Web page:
Hands and Feet

I uncovered this essay a few weeks ago while looking for a poem. I wrote it in college, when I was running ten miles every morning, regardless the weather {my, how times have changed!}. Talking to my friend Amy recently about the transformative power of knitting, I was reminded again of this essay, and thought I would share it here for your enjoyment. Blessings. Sometimes, when you least expect it, life sneaks up on you. Living takes hold of your breath, forcing you to be conscious, aware of the oxygen coursing across platelets and cells, the carbon dioxide leaving through your nostrils, whistling past your teeth and gums, through parted lips to the waiting atmosphere. It is in these moments that possibility floods through me, and I feel invincible. Life, with its vigor and ceaseless enthusiasm, carries me through dark moments and wondrous experiences. If only I could capture these moments, carry them with me, pull one out when I need that inspiration to carry me through another moment, and hold tightly to it.

* * * * *

I love the feel of the wind through my hair, past my earrings, across my skin. I have a love affair with the morning breeze. Late-rising birds, squirrels waking up for the day, and even the rabbits keep me company as I breeze past sleeping houses and waiting coffee mugs. Even on the days when my breath hangs still in front of me, I carry on, push forward, living in the process, in the experience; not running toward a destination, not running from somewhere. Just running.

When I run, I think I should be able to go farther, move faster, run longer. It is hard to turn off those mental tapes and just be in the moment, the movement of running. I rely on the breeze, the rustle of leaves and dead grass, the groan of ice pulling from lakeshores after months of deep cold. The sounds and silence of a day beginning pull my focus from distance, from time, and clarify the reason that I enjoy being awake in these moments, the solitude I find when the human world is quiet, and the Earth is alive.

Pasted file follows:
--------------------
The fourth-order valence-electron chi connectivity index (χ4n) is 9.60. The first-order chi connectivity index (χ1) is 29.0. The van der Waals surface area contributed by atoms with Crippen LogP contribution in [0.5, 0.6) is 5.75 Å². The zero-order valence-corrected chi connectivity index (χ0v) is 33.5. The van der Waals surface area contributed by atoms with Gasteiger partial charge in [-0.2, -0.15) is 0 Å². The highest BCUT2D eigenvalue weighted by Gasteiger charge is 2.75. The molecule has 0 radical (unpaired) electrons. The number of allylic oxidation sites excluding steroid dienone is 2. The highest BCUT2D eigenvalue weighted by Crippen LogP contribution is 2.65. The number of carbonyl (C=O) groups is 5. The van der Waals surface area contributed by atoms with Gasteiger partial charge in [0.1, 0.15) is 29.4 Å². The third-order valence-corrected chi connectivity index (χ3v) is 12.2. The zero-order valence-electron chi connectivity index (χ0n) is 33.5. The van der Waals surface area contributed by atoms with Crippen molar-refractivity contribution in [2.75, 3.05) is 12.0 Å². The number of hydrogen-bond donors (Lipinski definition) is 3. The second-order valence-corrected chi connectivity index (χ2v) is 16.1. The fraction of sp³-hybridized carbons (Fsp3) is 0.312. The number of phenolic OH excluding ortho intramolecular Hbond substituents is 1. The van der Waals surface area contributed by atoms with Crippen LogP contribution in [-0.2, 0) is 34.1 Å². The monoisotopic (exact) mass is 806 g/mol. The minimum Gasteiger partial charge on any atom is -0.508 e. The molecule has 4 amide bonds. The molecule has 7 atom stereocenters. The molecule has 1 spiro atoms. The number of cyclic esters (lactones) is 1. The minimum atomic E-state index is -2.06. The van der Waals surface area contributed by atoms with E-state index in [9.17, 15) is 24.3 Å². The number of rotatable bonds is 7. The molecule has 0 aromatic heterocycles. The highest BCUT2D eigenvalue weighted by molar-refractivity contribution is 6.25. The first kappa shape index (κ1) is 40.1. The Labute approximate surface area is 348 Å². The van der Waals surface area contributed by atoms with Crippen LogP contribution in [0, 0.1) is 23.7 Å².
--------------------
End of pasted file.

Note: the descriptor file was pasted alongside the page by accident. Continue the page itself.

Running wakes up every muscle, every joint in my body. When I run, I feel each intake of breath pass through my circulatory system, catching onto blood cells and traveling to limbs, organs, tissue. I feel the tiny capillaries, criss-crossing my body like dirt roads on a map, come alive, pulsing with each pound of my feet on the pavement. The rhythm matches the thump of my heart, and I am at once connected to the entire universe.

I am aware of my body, the physical skeleton and skin casing that holds my spirit from escaping, floating freely in the air and ether that we exist in. Sweat beads on my forehead, pools between my toes, and wells up from beneath my arms. I enter into this forgotten world of sunrise, surreal as the mist rolls back onto the lake with the morning steam rising. I leave behind the thoughts of a warm bed and an even warmer shower, escape the chaos and responsibility that awaits and, if only for an hour, enter into the calm serenity of solitude.

I could knit instead of run. I could easily sit down with my needles and yarn, glance at a pattern infrequently, and be content to stare into space as I twist string around itself, creating some masterpiece or mundane item. Knitting fills up the space between life and living. I knit whenever I have a free moment, even stealing time as if it were rationed, putting my hands to work on some new project.